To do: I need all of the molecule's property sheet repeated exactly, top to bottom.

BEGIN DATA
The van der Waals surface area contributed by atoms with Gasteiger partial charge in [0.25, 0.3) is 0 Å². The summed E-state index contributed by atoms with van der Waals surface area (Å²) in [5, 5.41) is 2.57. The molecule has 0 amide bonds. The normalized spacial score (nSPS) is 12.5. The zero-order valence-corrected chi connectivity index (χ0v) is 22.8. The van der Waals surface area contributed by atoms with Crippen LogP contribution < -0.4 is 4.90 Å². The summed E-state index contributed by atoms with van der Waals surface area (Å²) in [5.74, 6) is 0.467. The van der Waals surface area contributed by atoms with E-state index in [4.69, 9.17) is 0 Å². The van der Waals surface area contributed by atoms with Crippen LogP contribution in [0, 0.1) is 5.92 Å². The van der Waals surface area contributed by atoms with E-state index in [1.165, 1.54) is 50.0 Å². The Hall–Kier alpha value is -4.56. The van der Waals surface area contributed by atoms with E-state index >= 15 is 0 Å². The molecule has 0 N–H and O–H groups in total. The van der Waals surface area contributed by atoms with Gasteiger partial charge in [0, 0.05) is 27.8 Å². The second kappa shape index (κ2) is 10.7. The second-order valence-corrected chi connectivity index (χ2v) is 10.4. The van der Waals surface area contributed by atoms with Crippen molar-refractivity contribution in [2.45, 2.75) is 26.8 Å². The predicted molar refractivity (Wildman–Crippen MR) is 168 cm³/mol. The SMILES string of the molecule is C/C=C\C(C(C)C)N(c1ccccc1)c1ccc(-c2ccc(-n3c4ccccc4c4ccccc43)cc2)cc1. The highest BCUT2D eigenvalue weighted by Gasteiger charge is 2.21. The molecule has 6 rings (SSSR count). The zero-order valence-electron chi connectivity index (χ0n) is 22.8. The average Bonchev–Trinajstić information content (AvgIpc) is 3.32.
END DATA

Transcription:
The van der Waals surface area contributed by atoms with Gasteiger partial charge in [0.25, 0.3) is 0 Å². The summed E-state index contributed by atoms with van der Waals surface area (Å²) in [5, 5.41) is 2.57. The molecule has 0 amide bonds. The normalized spacial score (nSPS) is 12.5. The zero-order valence-corrected chi connectivity index (χ0v) is 22.8. The van der Waals surface area contributed by atoms with Crippen LogP contribution < -0.4 is 4.90 Å². The summed E-state index contributed by atoms with van der Waals surface area (Å²) in [5.74, 6) is 0.467. The van der Waals surface area contributed by atoms with E-state index in [4.69, 9.17) is 0 Å². The van der Waals surface area contributed by atoms with Crippen LogP contribution in [0, 0.1) is 5.92 Å². The van der Waals surface area contributed by atoms with E-state index in [1.165, 1.54) is 50.0 Å². The Hall–Kier alpha value is -4.56. The van der Waals surface area contributed by atoms with E-state index >= 15 is 0 Å². The molecule has 0 N–H and O–H groups in total. The van der Waals surface area contributed by atoms with Gasteiger partial charge in [0, 0.05) is 27.8 Å². The second kappa shape index (κ2) is 10.7. The second-order valence-corrected chi connectivity index (χ2v) is 10.4. The van der Waals surface area contributed by atoms with Crippen molar-refractivity contribution in [2.45, 2.75) is 26.8 Å². The predicted molar refractivity (Wildman–Crippen MR) is 168 cm³/mol. The SMILES string of the molecule is C/C=C\C(C(C)C)N(c1ccccc1)c1ccc(-c2ccc(-n3c4ccccc4c4ccccc43)cc2)cc1. The highest BCUT2D eigenvalue weighted by Gasteiger charge is 2.21. The molecule has 6 rings (SSSR count). The zero-order valence-electron chi connectivity index (χ0n) is 22.8. The average Bonchev–Trinajstić information content (AvgIpc) is 3.32.